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The Hanged Man (Act I)

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Hawke might have inherited his red hair and disarming smile from his father, but his ability to pick up strays was Leandra through and through. He’d made fun of his mother for that in the past, but deep down it was one of the things he admired about her. For her it was the most natural thing in the world to help Aveline get into Kirkwall and then adopt her into the Hawke household until she landed a job with the city guard and found a place to sleep in the barracks. Unlike his mother, Hawke had no illusions that he was acting out of the goodness of his heart. He was just a social creature that hated being alone. For him, family came first, and friends were family if they stuck around long enough. If someone went out of their way to go and sulk in a corner somewhere, it was a challenge he couldn’t ignore. Anders might have wanted to tend his clinic in peace and forget about the outside world, but Hawke wouldn’t let him fade back into Darktown the way he so obviously wanted. That being said he dropped the innuendoes pretty soon, because hitting on the mage so soon after he had to kill his own ex-lover? Classy Hawke, real classy.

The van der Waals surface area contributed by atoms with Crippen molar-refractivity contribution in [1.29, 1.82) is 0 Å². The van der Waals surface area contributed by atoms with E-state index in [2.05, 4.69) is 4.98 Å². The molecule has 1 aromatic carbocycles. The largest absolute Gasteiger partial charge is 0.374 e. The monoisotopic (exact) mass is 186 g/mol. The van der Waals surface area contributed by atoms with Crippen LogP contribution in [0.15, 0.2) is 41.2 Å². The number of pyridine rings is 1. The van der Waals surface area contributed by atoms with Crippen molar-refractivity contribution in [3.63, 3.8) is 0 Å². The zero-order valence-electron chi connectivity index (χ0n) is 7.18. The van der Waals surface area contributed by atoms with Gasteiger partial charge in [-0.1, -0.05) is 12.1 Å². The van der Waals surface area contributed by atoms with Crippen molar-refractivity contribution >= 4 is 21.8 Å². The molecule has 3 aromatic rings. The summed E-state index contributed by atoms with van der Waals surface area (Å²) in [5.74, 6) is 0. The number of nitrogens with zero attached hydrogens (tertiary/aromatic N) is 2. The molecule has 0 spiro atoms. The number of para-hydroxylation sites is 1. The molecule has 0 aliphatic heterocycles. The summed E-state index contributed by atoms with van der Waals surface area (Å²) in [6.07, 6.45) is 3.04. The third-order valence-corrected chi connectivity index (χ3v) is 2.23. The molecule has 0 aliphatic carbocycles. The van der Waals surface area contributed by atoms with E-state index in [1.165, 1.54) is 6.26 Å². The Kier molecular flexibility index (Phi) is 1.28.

But, friendship was another thing entirely, and besides, Bethany adored the secretive healer. She hadn’t had a teacher in the magical arts since their father died, and Anders seemed to welcome the shy apostate and her offer to help out at the clinic. Even if said offer came with a side-order of sarcastic older brother Hawke, whose bedside manners left a lot to be desired. It wasn’t long before Anders had been pulled into Hawke’s growing circle of friends, helping out with the odd mercenary job too shady to bring Bethany along on, and joining in the regular Wicked Grace games back at the Hanged Man. Even if he didn’t drink a drop and seldom had the money to join in for more than a round or two. When questioned about his abstaining habits he told them that he had made a promise to an old friend. Hawke thought that was hilarious and spared no time teasing and tempting the man (which was hard considering the quality of the drinks at the Hanged Man), but Anders had persisted and eventually it had stopped being funny. He liked being around the mage, and honestly he didn’t even mind his romantic advances being rejected so much anymore. Not since another loner had stumbled into his life.